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Saturday, May 23, 2020

Patience and Fortitude


On this day of May 23rd in 1911, the New York Public Library (NYPL) was dedicated. As many people know the library at Fifth Avenue and Forty-Second Street attracts visitors from all over the world, many of whom come to see Patience and Fortitude, the world-renowned pair of marble lions that stand proudly before NYPL's Beaux-Arts building.

According to a NYPL web-page, "Henry Hope Reed in his book, The New York Public Library, about the architecture of  the Fifth Avenue building, the sculptor Edward Clark Potter obtained the commission for the lions on the recommendation of Augustus Saint-Gaudens, one of America's foremost sculptors. Potter was paid $8,000 for the modeling, and the Piccirilli Brothers executed the carving for $5,000, using pink Tennessee marble. After enduring almost a century of weather and pollution, in 2019 the lions were professionally cleaned and restored.  

Their nicknames have changed over the decades. First they were called Leo Astor and Leo Lenox, after The New York Public Library founders John Jacob Astor and James Lenox. Later, they were known as Lady Astor and Lord Lenox (even though they are both male lions). During the 1930s, Mayor Fiorello LaGuardia named them Patience and Fortitude, for the qualities he felt New Yorkers would need to survive the economic depression."

These names have stood the test of time: Fortitude sits to the north and Patience still guards the south side of the Library's steps as seen in the image atop this entry, which is included in volume three of my book series, Words In Our Beak.


I thought of these lions, or rather Mayor Fiorello LaGuardia's reasoning for naming them Patience and Fortitude during last evening's (5-22-2020) session of #ClapBecauseWeCare (to honor the first responders, health care professionals and essential workers who are helping people get through this pandemic) because the personal traits of patience and fortitude are certainly possessed by those people.

Last night (May 22nd) marked the 53rd session of the nightly event which was lively and filled with heartfelt emotions as usual. I'm including a few photo-ops from the event. The woman in the next image on the right is a loyal, regular participant.


The two women seen in the next sequence of photos aren't as regular as the others, but last evening they gave a boisterous performance using their garden railing as a musical instrument and their gardening tools to "play it," as evidenced directly below.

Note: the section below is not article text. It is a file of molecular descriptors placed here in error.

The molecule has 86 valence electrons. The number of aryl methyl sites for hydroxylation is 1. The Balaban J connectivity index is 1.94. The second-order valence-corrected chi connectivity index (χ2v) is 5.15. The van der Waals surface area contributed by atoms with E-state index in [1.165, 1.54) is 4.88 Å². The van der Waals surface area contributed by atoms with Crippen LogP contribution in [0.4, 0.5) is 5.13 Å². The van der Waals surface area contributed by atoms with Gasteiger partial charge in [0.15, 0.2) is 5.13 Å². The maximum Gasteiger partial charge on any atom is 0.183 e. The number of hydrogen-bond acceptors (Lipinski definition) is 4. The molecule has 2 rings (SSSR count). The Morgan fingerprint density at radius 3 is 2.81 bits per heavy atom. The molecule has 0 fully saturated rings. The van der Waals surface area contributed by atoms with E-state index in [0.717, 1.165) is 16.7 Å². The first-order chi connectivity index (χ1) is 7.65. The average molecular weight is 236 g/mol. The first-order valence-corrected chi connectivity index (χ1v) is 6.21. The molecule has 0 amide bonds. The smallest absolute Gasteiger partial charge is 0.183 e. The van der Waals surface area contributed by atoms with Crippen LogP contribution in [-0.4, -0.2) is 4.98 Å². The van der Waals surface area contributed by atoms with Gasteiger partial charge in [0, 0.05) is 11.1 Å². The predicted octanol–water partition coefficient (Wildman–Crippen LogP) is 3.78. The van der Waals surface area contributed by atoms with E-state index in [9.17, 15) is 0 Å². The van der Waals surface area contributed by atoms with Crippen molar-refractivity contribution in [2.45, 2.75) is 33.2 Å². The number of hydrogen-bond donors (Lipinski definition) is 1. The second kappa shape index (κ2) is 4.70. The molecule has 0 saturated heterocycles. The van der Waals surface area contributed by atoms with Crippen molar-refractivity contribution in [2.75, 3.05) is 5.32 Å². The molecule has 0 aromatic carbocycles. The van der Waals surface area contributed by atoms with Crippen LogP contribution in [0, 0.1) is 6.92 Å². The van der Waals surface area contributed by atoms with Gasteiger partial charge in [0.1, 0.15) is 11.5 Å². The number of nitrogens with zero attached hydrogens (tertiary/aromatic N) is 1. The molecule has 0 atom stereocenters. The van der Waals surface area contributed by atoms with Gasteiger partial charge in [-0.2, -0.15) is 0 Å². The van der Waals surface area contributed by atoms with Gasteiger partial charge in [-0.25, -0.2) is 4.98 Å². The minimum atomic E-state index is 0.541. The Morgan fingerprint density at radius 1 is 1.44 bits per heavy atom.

The following pictures feature fairly steady participants and while many participants in these sessions are likely not first responders, health care professionals or essential workers, I think we also show patience and fortitude by adhering to the restrictions while showing appreciation in whatever way we can.

(He has taken a video of a session from his window.)

Besides showing appreciation through tributes such as #ClapBecauseWeCare tributes and by practicing the traits known as patience and fortitude, the main thing that one needs to do is to wearing a face-mask when out in public.

Doing this is truly a sign of appreciation for our healthcare professionals, first responders and essential workers for most everyone knows, it has recently been noted that the importance of wearing a face-mask cannot be stressed enough as a means a to prevent one person from inadvertently spreading the coronavirus to another.

But the effect of one seeing so many people wearing masks has already had a profound psychological impact on many persons; therefore when Fine Art America (FAA) recently informed me that it had added the ability to imprint my images on cloth face-masks designed for everyday use when out in public through its sister site,, I was thrilled at the prospect of being able to have this done.

With so many people wearing face-masks, I started to think what it must be like for babies, toddlers, and older children — or residents of assisted living and nursing home facilities cut off from visits by family and friends — to be looking into the faces of adults wearing a “clinical–looking” mask.

How frightening and confusing that must be for them! I hope that seeing my images imprinted on face-masks makes the world a lot more cheerful for them.

I have joined with fellow FAA artists by selecting four of my images to be used with face-masks.

They can be seen in the following four images (or via the link to view them all together on FAA). Please note by clicking on a photo (below) for an individual mask, you can read specifics related to it.


Each mask, made from 100% polyester, is one-size-fits-all using two woven, elastic loops to secure it around the ears.

By the way, a press release announcing my masks ia also available. Please click here to read it and remember, when purchasing, be sure to read the full description on the product page.

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